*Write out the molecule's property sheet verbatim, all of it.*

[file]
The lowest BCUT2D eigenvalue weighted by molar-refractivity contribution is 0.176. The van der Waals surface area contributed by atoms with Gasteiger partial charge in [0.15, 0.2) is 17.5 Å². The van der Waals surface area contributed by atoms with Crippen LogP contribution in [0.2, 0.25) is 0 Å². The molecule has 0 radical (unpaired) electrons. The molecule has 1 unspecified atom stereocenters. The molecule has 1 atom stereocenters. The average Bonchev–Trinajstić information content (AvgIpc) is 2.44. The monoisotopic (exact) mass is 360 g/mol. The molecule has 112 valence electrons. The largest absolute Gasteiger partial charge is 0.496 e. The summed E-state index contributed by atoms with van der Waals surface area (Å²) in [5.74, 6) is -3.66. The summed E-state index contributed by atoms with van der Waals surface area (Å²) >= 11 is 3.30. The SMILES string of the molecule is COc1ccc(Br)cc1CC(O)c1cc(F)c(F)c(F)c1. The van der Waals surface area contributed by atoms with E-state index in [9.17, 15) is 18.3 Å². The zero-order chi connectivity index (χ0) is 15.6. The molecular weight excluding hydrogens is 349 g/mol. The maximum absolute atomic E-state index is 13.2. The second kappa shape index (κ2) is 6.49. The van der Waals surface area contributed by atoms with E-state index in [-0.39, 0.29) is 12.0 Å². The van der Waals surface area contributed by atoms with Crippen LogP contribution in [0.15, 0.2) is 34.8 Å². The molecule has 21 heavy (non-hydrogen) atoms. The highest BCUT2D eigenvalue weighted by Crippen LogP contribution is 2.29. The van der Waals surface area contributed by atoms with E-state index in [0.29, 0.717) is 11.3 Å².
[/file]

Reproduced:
The lowest BCUT2D eigenvalue weighted by molar-refractivity contribution is 0.176. The van der Waals surface area contributed by atoms with Gasteiger partial charge in [0.15, 0.2) is 17.5 Å². The van der Waals surface area contributed by atoms with Crippen LogP contribution in [0.2, 0.25) is 0 Å². The molecule has 0 radical (unpaired) electrons. The molecule has 1 unspecified atom stereocenters. The molecule has 1 atom stereocenters. The average Bonchev–Trinajstić information content (AvgIpc) is 2.44. The monoisotopic (exact) mass is 360 g/mol. The molecule has 112 valence electrons. The largest absolute Gasteiger partial charge is 0.496 e. The summed E-state index contributed by atoms with van der Waals surface area (Å²) in [5.74, 6) is -3.66. The summed E-state index contributed by atoms with van der Waals surface area (Å²) >= 11 is 3.30. The SMILES string of the molecule is COc1ccc(Br)cc1CC(O)c1cc(F)c(F)c(F)c1. The van der Waals surface area contributed by atoms with E-state index in [9.17, 15) is 18.3 Å². The zero-order chi connectivity index (χ0) is 15.6. The molecular weight excluding hydrogens is 349 g/mol. The maximum absolute atomic E-state index is 13.2. The second kappa shape index (κ2) is 6.49. The van der Waals surface area contributed by atoms with E-state index in [-0.39, 0.29) is 12.0 Å². The van der Waals surface area contributed by atoms with Crippen LogP contribution in [0.15, 0.2) is 34.8 Å². The molecule has 21 heavy (non-hydrogen) atoms. The highest BCUT2D eigenvalue weighted by Crippen LogP contribution is 2.29. The van der Waals surface area contributed by atoms with E-state index in [0.29, 0.717) is 11.3 Å².